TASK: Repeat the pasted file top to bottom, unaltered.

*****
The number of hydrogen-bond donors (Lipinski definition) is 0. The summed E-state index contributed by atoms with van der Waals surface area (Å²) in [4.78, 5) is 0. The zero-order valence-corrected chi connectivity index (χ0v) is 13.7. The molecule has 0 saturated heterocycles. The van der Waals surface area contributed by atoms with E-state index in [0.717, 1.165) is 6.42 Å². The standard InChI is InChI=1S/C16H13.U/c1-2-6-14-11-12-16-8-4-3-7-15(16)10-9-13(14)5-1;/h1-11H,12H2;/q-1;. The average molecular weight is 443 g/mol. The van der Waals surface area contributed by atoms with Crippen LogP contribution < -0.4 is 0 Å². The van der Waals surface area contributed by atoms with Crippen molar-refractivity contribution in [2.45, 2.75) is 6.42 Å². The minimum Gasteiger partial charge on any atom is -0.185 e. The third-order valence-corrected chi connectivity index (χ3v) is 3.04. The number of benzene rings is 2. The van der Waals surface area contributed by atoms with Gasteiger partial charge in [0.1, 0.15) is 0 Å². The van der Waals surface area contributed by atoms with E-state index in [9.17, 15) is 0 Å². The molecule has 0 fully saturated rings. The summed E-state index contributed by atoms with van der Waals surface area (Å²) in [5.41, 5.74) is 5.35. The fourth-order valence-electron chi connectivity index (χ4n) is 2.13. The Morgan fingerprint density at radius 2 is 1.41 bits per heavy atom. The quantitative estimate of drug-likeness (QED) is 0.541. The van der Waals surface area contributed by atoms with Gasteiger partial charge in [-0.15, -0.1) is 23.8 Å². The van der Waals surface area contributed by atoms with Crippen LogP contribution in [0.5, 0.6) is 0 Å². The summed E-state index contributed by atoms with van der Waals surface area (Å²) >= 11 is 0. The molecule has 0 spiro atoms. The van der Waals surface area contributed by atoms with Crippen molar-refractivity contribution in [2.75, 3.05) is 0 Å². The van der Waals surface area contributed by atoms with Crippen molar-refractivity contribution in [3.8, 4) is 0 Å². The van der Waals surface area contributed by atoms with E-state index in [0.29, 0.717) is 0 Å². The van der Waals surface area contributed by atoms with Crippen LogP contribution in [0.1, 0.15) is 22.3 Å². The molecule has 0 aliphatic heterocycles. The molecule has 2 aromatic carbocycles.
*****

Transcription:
The number of hydrogen-bond donors (Lipinski definition) is 0. The summed E-state index contributed by atoms with van der Waals surface area (Å²) in [4.78, 5) is 0. The zero-order valence-corrected chi connectivity index (χ0v) is 13.7. The molecule has 0 saturated heterocycles. The van der Waals surface area contributed by atoms with E-state index in [0.717, 1.165) is 6.42 Å². The standard InChI is InChI=1S/C16H13.U/c1-2-6-14-11-12-16-8-4-3-7-15(16)10-9-13(14)5-1;/h1-11H,12H2;/q-1;. The average molecular weight is 443 g/mol. The van der Waals surface area contributed by atoms with Crippen LogP contribution < -0.4 is 0 Å². The van der Waals surface area contributed by atoms with Crippen molar-refractivity contribution in [2.45, 2.75) is 6.42 Å². The minimum Gasteiger partial charge on any atom is -0.185 e. The third-order valence-corrected chi connectivity index (χ3v) is 3.04. The number of benzene rings is 2. The van der Waals surface area contributed by atoms with Gasteiger partial charge in [0.1, 0.15) is 0 Å². The van der Waals surface area contributed by atoms with E-state index in [9.17, 15) is 0 Å². The molecule has 0 fully saturated rings. The summed E-state index contributed by atoms with van der Waals surface area (Å²) in [5.41, 5.74) is 5.35. The fourth-order valence-electron chi connectivity index (χ4n) is 2.13. The Morgan fingerprint density at radius 2 is 1.41 bits per heavy atom. The quantitative estimate of drug-likeness (QED) is 0.541. The van der Waals surface area contributed by atoms with Gasteiger partial charge in [-0.15, -0.1) is 23.8 Å². The van der Waals surface area contributed by atoms with Crippen LogP contribution in [0.5, 0.6) is 0 Å². The summed E-state index contributed by atoms with van der Waals surface area (Å²) >= 11 is 0. The molecule has 0 spiro atoms. The van der Waals surface area contributed by atoms with Crippen molar-refractivity contribution in [2.75, 3.05) is 0 Å². The van der Waals surface area contributed by atoms with Crippen molar-refractivity contribution in [3.8, 4) is 0 Å². The van der Waals surface area contributed by atoms with E-state index in [0.29, 0.717) is 0 Å². The van der Waals surface area contributed by atoms with Crippen LogP contribution in [0.1, 0.15) is 22.3 Å². The molecule has 0 aliphatic heterocycles. The molecule has 2 aromatic carbocycles.